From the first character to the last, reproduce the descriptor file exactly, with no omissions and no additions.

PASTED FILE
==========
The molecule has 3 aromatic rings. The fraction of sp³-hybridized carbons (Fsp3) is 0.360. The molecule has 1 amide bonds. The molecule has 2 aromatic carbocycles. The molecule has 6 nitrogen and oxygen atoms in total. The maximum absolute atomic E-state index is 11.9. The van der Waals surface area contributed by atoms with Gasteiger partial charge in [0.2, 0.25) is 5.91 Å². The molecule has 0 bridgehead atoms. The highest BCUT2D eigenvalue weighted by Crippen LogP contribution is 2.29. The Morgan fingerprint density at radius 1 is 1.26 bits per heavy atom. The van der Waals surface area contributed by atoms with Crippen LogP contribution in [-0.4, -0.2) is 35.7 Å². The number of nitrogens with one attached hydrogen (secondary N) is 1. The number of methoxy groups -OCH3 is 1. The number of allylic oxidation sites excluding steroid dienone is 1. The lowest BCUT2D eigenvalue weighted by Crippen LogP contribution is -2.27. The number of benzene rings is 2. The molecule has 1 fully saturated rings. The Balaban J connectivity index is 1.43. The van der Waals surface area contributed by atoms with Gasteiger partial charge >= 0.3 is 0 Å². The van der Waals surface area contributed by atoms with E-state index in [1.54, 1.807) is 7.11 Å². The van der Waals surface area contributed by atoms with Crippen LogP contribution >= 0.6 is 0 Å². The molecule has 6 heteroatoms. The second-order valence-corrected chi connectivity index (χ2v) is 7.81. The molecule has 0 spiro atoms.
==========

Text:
The molecule has 3 aromatic rings. The fraction of sp³-hybridized carbons (Fsp3) is 0.360. The molecule has 1 amide bonds. The molecule has 2 aromatic carbocycles. The molecule has 6 nitrogen and oxygen atoms in total. The maximum absolute atomic E-state index is 11.9. The van der Waals surface area contributed by atoms with Gasteiger partial charge in [0.2, 0.25) is 5.91 Å². The molecule has 0 bridgehead atoms. The highest BCUT2D eigenvalue weighted by Crippen LogP contribution is 2.29. The Morgan fingerprint density at radius 1 is 1.26 bits per heavy atom. The van der Waals surface area contributed by atoms with Crippen LogP contribution in [-0.4, -0.2) is 35.7 Å². The number of nitrogens with one attached hydrogen (secondary N) is 1. The number of methoxy groups -OCH3 is 1. The number of allylic oxidation sites excluding steroid dienone is 1. The lowest BCUT2D eigenvalue weighted by Crippen LogP contribution is -2.27. The number of benzene rings is 2. The molecule has 1 fully saturated rings. The Balaban J connectivity index is 1.43. The van der Waals surface area contributed by atoms with Gasteiger partial charge >= 0.3 is 0 Å². The van der Waals surface area contributed by atoms with E-state index in [1.54, 1.807) is 7.11 Å². The van der Waals surface area contributed by atoms with Crippen LogP contribution >= 0.6 is 0 Å². The molecule has 6 heteroatoms. The second-order valence-corrected chi connectivity index (χ2v) is 7.81. The molecule has 0 spiro atoms.